deposits, it coagulated, bringing the operations to a halt.

The other experts from the university, consulted by the

company, suggested several “chemical” and

“mechanical” methods which were all impractical. But

“the theoretical chemist – Dr. Bhatnagar – insisted from

the beginning that it was a simple problem in Colloid

Chemistry”. He added an Indian gum to the mud so that


it would not harden on contact with salt. The company

was so pleased with the result that it offered Bhatnagar

the substantial sum of Rs.1, 50,000. Consistent with the

spirit of the times and his own idealism, Bhatnagar

converted this personal offer “largely to the benefit of

the University and research”, in the form of six research

scholarships for five years. (Synergy with research has

been the strength of Indian chemical industry ever



The first world war had given a chance to Bhatnagar to

do a bit of consultancy on his own for a Lahore

stationer. The second world war (1939-1945) provided

him with an opportunity to build scientific

infrastructure for the country. So far, India’s industrial

backwardness had been Indians’ concern; war made it

Britain’s handicap. Export of raw material from and

import of finished goods into India stopped. At the

same time, India was called upon to take up the

responsibility of “supplying the technical equipment of

a modern army”. The government decided to tackle the

problem of “shortages and substitutes and war

requirements” in two ways: conducting research under

its own auspices; and more importantly funding

scientific and industrial research in centres outside the

government system. It was a foregone conclusion that

the British would leave India after the war. Indians

were already in important positions in government as


well as in industry and science. Though still working

under British auspices, the Indians sought to dovetail

their country’s post-independence interests into the

British exigencies of war.

In December 1939 Dewan Bahadur Sir Arcot

Ramaswami Mudaliar, commerce member in the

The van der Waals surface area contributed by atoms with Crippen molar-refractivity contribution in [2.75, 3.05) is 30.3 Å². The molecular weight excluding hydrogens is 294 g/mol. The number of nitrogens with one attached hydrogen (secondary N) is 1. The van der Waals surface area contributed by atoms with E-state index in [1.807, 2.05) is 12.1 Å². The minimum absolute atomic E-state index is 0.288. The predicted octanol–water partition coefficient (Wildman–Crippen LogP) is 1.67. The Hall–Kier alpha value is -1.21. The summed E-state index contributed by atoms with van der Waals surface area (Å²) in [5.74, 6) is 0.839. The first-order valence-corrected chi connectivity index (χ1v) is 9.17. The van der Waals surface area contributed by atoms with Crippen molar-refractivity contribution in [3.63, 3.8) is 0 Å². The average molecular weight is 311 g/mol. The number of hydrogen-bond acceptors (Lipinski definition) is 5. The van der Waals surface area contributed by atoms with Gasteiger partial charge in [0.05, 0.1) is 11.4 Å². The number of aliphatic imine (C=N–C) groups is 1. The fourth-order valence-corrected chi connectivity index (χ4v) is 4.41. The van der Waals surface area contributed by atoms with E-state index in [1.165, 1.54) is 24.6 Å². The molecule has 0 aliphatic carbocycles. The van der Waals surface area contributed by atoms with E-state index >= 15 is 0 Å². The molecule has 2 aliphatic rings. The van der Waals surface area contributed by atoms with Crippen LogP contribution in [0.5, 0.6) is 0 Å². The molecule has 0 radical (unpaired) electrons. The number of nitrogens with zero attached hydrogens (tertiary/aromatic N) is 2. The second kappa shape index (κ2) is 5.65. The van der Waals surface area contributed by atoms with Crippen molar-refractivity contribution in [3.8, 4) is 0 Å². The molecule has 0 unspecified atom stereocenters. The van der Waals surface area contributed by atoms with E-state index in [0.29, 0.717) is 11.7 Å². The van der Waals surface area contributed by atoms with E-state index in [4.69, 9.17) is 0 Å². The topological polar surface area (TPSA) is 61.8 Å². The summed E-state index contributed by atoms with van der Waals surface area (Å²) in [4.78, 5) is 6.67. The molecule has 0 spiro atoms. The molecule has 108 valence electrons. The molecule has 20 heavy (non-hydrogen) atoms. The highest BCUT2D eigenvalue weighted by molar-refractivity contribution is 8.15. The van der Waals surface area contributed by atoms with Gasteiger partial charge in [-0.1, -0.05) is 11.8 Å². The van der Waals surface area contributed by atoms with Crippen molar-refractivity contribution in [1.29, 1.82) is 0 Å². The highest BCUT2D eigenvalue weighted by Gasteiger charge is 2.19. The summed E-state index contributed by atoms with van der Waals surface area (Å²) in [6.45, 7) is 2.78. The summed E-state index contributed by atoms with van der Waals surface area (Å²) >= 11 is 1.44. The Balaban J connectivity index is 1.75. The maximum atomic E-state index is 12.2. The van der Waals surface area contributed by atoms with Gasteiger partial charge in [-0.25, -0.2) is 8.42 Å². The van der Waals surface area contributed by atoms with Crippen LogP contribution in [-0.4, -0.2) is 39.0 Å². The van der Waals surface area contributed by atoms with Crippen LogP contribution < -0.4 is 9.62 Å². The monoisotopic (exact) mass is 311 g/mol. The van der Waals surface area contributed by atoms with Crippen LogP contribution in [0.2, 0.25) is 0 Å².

Viceroy’s executive committee, visited Bhatnagar’s

laboratory in Lahore, was impressed by what he saw,

and advised the Viceroy that Bhatnagar be appointed to

head the government’s war-time science effort.

Bhatnagar stipulated that he should have at his disposal

a laboratory for research and that in addition his

Lahore-based research students, funded by Messers

Steel Brothers, be permitted to come along. This was

accepted and in August 1940 Bhatnagar took over as

Director, Scientific and Industrial Research. He was

based in Alipore, Kolkata, where a pre-existing

laboratory was refurbished for his use. (The laboratory

was shifted to Delhi University campus in December

1942, in view of the threat of Japanese invasion.)

In the meantime, on 1 April 1940, a purely advisory

body; Board of Scientific and Industrial Research

(BSIR), was set up with Mudaliar as ex-officio

chairman and a civil servant as the secretary. The Board

would receive research proposals from research

institutions, universities, industries and trades, and

advise the government “whether these proposals were

approved and if so what funds should be provided for

carrying them out.” A year later, on 14 November 1941,

the government agreed to sanction an annual amount of


Rs. 10 lakhs for five years towards establishing an

Industrial Research Fund for “fostering industrial

development in the country.” What was now needed

was a mechanism for utilizing this fund. Accordingly,

on 12 March 1942 a legal entity called a registered

society was set up in Delhi under the name Council of

Scientific and Industrial Research (CSIR) with

Mudaliar as the ex-officio founder-president. On 26

September 1942, the government transferred the control

of the fund to the Council, at the same time making the

Board an advisory body to it. (26 September is now

celebrated as the CSIR foundation day.) In December

1943, the post of vice-president was created. Sir M.S.

Akbar Hydari, ICS, served as the vice-president till

1946. The first vice-president after independence was

Dr Syama Prasad Mukherjee who held office 1947-


By virtue of his position in the government,

Bhatnagar was the key figure in the Board and the

Council. It is noteworthy that in the early years,

formation of CSIR hardly made any impact. The setting

up of BSIR was seen as a landmark, because it was the

first time official funding was systematically

forthcoming for research being carried out by

individuals and organizations outside the government

system. CSIR was seen merely as a clearing house. It is

only much later when national laboratories were

established that CSIR came to acquire its distinctive

identity. (Interestingly, Norah Richards’ detailed and

authorized 1948 biography of Bhatnagar does not seem


to make any mention of CSIR.) From the point of view

of later developments, an important date in the history

of CSIR is 29 February 1944, when the government

declared that “Rs. 1 crore will be forthcoming towards

capital expenditure on a chain of research institutions.”

The chain comprised five laboratories. Their foundation

stone was laid between December 1945 and April 1947:

Central Glass and Ceramics Research Institute, Kolkata

(CGCRI), 24 December 1945; Central Fuel Research

Institute, Dhanbad (CFRI), 17 November 1946;

National Metallurgical Laboratory, Jamshedpur (NML),